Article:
Latest research from commercial real estate firm, Colliers International, indicates that shifts in economic power and manufacturing capacity over the past two decades have significantly changed the distribution of vehicles in Europe’s automotive industry. The company said that lower labour costs, improved infrastructure and government support have all contributed to a shift in manufacturing to countries in Central Eastern Europe and other emerging markets around the world. Carmakers in Western Europe are now having to reorganise their supply chains accordingly said the company.


Colliers stated that this year China accounts for around 30% of global passenger car sales, representing 400% growth in less than 10 years. Over the same period however, car production across Europe has halved from 43% to 21%, with the western part of the continent bearing the brunt of this decline, notably Italy, France and Belgium. The UK and Spain have seen a marginal decline according to Colliers and only Germany seems to have escaped any major decline in production volumes.

The research also showed that other global markets accounted for 80% new plant openings over the last five years. Currently 36% per cent of new plants under construction by European manufacturers are in Asia, with 27% built in North America.

“European car manufacturers’ expansion focus has clearly shifted away from Europe to other global markets over the last five years,” said Karel Stransky, director, EMEA Corporate Solutions, at the company. “Given the level of latent demand, measured by car sales, coupled with the car manufacturers’ desire to increase local production, we are seeing the active development pipeline of new plants under construction globally showing an overwhelming focus towards emerging markets, such as China and Mexico.”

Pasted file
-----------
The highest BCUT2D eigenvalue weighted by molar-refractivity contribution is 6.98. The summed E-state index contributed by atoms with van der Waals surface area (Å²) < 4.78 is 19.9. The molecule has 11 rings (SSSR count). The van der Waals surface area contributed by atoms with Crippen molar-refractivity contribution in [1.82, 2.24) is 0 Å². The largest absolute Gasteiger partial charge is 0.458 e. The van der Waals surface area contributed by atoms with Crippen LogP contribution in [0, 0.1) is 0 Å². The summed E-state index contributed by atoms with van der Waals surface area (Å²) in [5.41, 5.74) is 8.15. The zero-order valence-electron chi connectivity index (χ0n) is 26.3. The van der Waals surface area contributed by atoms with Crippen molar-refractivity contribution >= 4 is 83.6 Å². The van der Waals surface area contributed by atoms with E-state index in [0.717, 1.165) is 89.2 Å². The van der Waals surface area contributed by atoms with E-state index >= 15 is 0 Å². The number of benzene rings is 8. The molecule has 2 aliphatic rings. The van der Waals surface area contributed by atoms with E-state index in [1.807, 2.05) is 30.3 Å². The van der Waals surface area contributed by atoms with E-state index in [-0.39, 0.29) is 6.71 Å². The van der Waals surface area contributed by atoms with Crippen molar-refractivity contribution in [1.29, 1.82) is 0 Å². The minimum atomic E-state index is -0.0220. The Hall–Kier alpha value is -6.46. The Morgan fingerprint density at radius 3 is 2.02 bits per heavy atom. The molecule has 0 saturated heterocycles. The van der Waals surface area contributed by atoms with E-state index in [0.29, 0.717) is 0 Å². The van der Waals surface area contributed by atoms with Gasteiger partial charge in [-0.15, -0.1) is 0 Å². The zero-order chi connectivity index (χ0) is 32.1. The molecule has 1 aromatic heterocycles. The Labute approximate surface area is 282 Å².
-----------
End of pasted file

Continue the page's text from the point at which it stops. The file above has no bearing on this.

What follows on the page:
That shift is putting pressure on carmakers in western Europe to reduce costs through supply chain reorganisation, with markets in central and eastern Europe, such as Turkey, set to benefit because they are able to handle structural changes in supply and demand better.

“They will continue to attract investment from automotive manufacturers seeking a compromise between proximity and lower labour costs, leading to lower production costs, able to service Europe and other overseas markets,” said Stransky.

“As a result, the net impact on industrial space usage at various levels of the supply chain is likely to be negative with further plant closures possible, particularly in those locations with very low utilisation rates, which tend to be in Western Europe.”

The company said that in general the challenges faced by the car industry were likely to accelerate a shift by car manufacturers from sales to services, as seen in the development of car-sharing service models, such as BMW’s DriveNow, Mercedes’ Car2Go and Ford’s GoDrive.